The present invention provides an opportunity to effect added functionality in an existing multiple chip implementation by providing serial interface compatibility, thereby creating dual mode applications, wherein the second mode is a host dependent mode. A host dependent mode is preferred for multiple air core gage applications such as where an SPI bus or local serial bus might have multiple chips, with each chip driving a different air core gage assembly. In a host dependent mode, a host is needed to determine the desired angular displacement value at which to operate the air core gage assembly. Any suitable host may be used, including a microprocessor, an engine control module, or a state machine. A state machine, which may be a microcontroller integrated chip or a custom integrated chip, is a logic combination which is capable of performing the functions of a microprocessor in a dedicated application.
In FIG. 1, a host dependent mode may be selected by tying pin 4 of IC 20 to a logic high. Such a selection would cause the pins 13 through 16 to be redefined, as best illustrated in FIG. 2. Pin 16 would become a serial output; pin 15 would be redefined as a serial input; pin 14 would become a serial clock; and pin 13 would be a chip select. Redefining pins 13 through 16 in this manner would thereby provide an SPI connection for the selected host, since pins 13 through 16 would be connected to an external microprocessor or other host. The external oscillator input at pin 3 in FIG. 1 would accept an oscillator signal provided by the host's clock signal and the internal crystal frequency circuit would be reconfigured to preserve an internal clock frequency equivalent to the single chip system.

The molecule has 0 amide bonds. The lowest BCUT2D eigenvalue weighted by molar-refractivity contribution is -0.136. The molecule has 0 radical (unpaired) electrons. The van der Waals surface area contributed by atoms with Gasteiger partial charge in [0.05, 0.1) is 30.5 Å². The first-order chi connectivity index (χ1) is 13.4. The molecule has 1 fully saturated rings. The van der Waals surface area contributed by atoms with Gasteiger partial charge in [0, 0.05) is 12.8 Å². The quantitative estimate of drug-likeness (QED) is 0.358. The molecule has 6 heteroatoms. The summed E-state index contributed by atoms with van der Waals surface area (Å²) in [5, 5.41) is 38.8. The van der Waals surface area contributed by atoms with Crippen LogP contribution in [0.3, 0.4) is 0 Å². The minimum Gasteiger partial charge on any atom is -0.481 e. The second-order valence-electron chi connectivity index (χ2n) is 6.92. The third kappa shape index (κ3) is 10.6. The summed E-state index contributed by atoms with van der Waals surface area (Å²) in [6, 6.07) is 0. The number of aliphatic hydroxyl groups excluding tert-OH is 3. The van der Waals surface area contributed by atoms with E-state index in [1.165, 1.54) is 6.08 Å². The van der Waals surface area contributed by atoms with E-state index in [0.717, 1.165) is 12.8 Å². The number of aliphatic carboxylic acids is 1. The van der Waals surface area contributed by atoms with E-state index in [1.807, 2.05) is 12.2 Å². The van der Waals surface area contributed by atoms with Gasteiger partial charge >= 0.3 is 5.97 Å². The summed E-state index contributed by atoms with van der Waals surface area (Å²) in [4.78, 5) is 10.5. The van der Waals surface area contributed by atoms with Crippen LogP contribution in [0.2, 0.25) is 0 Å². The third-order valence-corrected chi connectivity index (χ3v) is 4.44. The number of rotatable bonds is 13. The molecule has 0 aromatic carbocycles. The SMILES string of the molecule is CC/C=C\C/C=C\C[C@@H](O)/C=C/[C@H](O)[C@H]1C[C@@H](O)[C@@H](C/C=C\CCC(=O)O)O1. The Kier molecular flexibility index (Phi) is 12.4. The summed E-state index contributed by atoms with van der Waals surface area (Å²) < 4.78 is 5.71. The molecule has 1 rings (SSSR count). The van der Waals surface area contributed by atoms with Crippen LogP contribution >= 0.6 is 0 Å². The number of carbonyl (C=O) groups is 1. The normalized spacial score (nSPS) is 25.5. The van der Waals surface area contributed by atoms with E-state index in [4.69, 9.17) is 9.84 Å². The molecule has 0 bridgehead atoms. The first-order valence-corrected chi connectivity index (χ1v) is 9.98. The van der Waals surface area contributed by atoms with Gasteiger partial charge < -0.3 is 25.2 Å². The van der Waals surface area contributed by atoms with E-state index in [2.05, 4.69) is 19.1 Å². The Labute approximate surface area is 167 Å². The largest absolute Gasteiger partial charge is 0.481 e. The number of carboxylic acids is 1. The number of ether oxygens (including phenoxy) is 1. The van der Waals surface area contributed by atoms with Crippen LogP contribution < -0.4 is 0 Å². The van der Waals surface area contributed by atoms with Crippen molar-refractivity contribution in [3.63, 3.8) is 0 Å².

Logic may be added to an existing serial engine to allow access to the memory register 62 of FIG. 3 that normally holds the value calculated by the engine. The added logic that allows access to be gained is included in the serial data input means 21 of FIG. 1 and is best illustrated in the multiplex circuit of FIG. 2 and the boxes 64, 66 and 68 in the circuit of FIG. 3. With access gained, the host is then free to select a chip from the multiple chips, initiate an SPI transaction to transfer a value to the memory register 62, deselect the chip and have the rest of the speedometer logic system drive the H-switches accordingly, as best illustrated in FIG. 5. While in the host dependent mode, the device will provide a vector angle which is linear with respect to the value delivered over the SPI.